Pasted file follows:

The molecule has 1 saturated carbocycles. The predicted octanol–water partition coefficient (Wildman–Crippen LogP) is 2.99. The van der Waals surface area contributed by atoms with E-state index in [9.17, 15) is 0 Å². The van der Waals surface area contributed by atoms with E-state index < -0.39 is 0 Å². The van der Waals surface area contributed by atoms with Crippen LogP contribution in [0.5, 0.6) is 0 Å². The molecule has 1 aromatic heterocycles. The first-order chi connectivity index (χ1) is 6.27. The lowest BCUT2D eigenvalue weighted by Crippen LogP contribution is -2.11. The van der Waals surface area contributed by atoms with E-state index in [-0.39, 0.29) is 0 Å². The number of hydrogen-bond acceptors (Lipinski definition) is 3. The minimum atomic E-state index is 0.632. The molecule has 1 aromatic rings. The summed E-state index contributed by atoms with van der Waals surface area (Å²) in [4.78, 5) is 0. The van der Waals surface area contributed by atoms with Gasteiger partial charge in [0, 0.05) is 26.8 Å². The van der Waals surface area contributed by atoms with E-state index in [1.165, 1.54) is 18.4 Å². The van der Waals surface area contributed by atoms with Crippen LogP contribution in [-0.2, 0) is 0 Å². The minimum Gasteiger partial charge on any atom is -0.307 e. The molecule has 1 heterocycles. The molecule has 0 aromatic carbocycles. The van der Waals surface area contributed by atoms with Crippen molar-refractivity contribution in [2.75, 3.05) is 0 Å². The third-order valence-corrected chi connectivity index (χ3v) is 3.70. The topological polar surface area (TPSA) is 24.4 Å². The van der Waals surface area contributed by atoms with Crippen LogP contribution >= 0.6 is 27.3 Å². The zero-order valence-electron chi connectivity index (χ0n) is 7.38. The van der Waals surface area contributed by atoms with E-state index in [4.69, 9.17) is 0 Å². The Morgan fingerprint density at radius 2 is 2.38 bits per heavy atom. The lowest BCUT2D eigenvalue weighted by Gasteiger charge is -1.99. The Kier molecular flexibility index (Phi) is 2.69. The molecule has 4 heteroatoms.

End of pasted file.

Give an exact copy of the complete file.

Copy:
The molecule has 1 saturated carbocycles. The predicted octanol–water partition coefficient (Wildman–Crippen LogP) is 2.99. The van der Waals surface area contributed by atoms with E-state index in [9.17, 15) is 0 Å². The van der Waals surface area contributed by atoms with E-state index < -0.39 is 0 Å². The van der Waals surface area contributed by atoms with Crippen LogP contribution in [0.5, 0.6) is 0 Å². The molecule has 1 aromatic heterocycles. The first-order chi connectivity index (χ1) is 6.27. The lowest BCUT2D eigenvalue weighted by Crippen LogP contribution is -2.11. The van der Waals surface area contributed by atoms with E-state index in [-0.39, 0.29) is 0 Å². The number of hydrogen-bond acceptors (Lipinski definition) is 3. The minimum atomic E-state index is 0.632. The molecule has 1 aromatic rings. The summed E-state index contributed by atoms with van der Waals surface area (Å²) in [4.78, 5) is 0. The van der Waals surface area contributed by atoms with Gasteiger partial charge in [0, 0.05) is 26.8 Å². The van der Waals surface area contributed by atoms with E-state index in [1.165, 1.54) is 18.4 Å². The van der Waals surface area contributed by atoms with Crippen LogP contribution in [-0.2, 0) is 0 Å². The minimum Gasteiger partial charge on any atom is -0.307 e. The molecule has 1 heterocycles. The molecule has 0 aromatic carbocycles. The van der Waals surface area contributed by atoms with Crippen molar-refractivity contribution in [2.75, 3.05) is 0 Å². The third-order valence-corrected chi connectivity index (χ3v) is 3.70. The topological polar surface area (TPSA) is 24.4 Å². The van der Waals surface area contributed by atoms with Crippen LogP contribution >= 0.6 is 27.3 Å². The zero-order valence-electron chi connectivity index (χ0n) is 7.38. The van der Waals surface area contributed by atoms with E-state index in [4.69, 9.17) is 0 Å². The Morgan fingerprint density at radius 2 is 2.38 bits per heavy atom. The lowest BCUT2D eigenvalue weighted by Gasteiger charge is -1.99. The Kier molecular flexibility index (Phi) is 2.69. The molecule has 4 heteroatoms.